We also led a coalition of national mental health charities by writing a joint open letter to Secretary of State for Work and Pensions, MP Thérèse Coffey, calling on the government to take urgent action to ensure ensure that people with mental health problems do not miss out on support for life-saving benefits during the coronavirus epidemic. The government then took action on some of our key claims, including easing the requirements for receiving benefits and extending the processing time for claims.

  3. Support services become more effective in helping people with both money and mental health challengesIn October 2019, we were delighted to see our successful ‘Stop the Charge’ campaign come into effect in England, ending GP fees in England for the Proof of Debt and Mental Health form. These are documents that people with mental health and debt issues may be asked to provide to creditors in order to receive additional support. We will continue to work to end these charges in other parts of the UK in the years to come.

    In January, we were delighted to see our work cited in the new 10-year Financial Wellbeing Strategy of Money and Pensions Service (MaPS), the government body to promote better guidance and better financial reporting. MaPS called our work a key influence in its decision to make mental health a central cross-cutting priority in the strategy.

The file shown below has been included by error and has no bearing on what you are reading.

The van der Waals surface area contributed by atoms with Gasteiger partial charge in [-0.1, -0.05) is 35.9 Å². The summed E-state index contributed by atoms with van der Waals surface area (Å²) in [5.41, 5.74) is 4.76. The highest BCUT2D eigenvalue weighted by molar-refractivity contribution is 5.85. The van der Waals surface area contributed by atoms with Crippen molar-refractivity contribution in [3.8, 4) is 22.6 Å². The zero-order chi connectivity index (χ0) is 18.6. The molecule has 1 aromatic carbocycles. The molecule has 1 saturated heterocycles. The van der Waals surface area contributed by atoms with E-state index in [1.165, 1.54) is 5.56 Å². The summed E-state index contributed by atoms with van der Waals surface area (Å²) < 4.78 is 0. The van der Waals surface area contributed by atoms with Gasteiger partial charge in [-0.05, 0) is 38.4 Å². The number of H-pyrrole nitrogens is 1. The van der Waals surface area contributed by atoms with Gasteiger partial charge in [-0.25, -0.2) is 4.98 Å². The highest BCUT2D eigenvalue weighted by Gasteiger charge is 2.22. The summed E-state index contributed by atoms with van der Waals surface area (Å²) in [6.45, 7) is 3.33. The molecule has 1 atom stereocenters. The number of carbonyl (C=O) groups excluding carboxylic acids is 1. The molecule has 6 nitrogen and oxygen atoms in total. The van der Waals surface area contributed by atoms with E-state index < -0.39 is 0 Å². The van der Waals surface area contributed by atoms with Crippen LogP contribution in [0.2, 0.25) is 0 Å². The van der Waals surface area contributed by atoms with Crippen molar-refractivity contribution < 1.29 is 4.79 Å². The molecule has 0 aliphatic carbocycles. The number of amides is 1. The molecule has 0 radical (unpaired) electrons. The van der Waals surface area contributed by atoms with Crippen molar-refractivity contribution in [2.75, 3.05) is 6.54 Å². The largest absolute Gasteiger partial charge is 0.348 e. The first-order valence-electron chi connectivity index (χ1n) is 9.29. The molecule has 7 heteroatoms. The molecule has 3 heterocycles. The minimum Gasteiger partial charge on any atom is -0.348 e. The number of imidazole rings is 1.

Finally, we’ve also published research on how healthcare professionals, government agencies, employers, and essential service companies can help prevent financial problems associated with mental illness.

The Money and Mental Health Policy Institute is a small charity that strikes well above its weight. This is only possible with the support of our research community of 5,000 experienced experts, whose ideas, stories and insight are at the heart of everything we do. We warmly thank them for their immense support in sharing their experiences and perspectives to help others, and for showing us where changes need to be made.

There are many more who need thanks for their crucial contribution to our work. They include Vice President Richard Lloyd and all of my talented fellow Trustees for their ongoing support, scrutiny and stewardship, as well as our Advisory Board for their insight and guidance. Finally, I would like to thank the entire Money and Mental Health team, led by Helen Undy and currently Katie Alpin, whose passion, energy and dedication have allowed the association to have such a great impact.

In normal years, I would sign with the confidence that next year we can go even further in breaking the toxic link between money and mental health issues. This year, with the extraordinary events due to the coronavirus outbreak, a sincere hope is to limit the damage where we can.

Martin Lewis OBE
President and Founder, The Money and Mental Health Policy Institute